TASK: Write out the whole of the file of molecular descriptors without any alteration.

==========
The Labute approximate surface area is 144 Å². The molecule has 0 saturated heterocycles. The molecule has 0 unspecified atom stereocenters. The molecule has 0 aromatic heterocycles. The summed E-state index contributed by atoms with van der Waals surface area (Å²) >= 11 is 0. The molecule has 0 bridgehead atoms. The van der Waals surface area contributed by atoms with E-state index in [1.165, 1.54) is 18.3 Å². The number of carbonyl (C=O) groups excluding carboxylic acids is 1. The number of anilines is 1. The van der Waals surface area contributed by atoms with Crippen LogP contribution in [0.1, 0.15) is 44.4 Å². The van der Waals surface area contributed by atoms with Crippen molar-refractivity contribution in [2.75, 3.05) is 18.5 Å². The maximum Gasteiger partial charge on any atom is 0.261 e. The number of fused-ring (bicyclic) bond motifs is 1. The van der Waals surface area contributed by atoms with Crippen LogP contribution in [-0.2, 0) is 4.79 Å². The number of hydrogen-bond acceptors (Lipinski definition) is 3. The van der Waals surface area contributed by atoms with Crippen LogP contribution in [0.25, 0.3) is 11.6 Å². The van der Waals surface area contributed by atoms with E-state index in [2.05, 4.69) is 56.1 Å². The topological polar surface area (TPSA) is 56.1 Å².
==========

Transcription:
The Labute approximate surface area is 144 Å². The molecule has 0 saturated heterocycles. The molecule has 0 unspecified atom stereocenters. The molecule has 0 aromatic heterocycles. The summed E-state index contributed by atoms with van der Waals surface area (Å²) >= 11 is 0. The molecule has 0 bridgehead atoms. The van der Waals surface area contributed by atoms with E-state index in [1.165, 1.54) is 18.3 Å². The number of carbonyl (C=O) groups excluding carboxylic acids is 1. The number of anilines is 1. The van der Waals surface area contributed by atoms with Crippen LogP contribution in [0.1, 0.15) is 44.4 Å². The van der Waals surface area contributed by atoms with Crippen molar-refractivity contribution in [2.75, 3.05) is 18.5 Å². The maximum Gasteiger partial charge on any atom is 0.261 e. The number of fused-ring (bicyclic) bond motifs is 1. The van der Waals surface area contributed by atoms with Crippen LogP contribution in [-0.2, 0) is 4.79 Å². The number of hydrogen-bond acceptors (Lipinski definition) is 3. The van der Waals surface area contributed by atoms with Crippen LogP contribution in [0.25, 0.3) is 11.6 Å². The van der Waals surface area contributed by atoms with E-state index in [2.05, 4.69) is 56.1 Å². The topological polar surface area (TPSA) is 56.1 Å².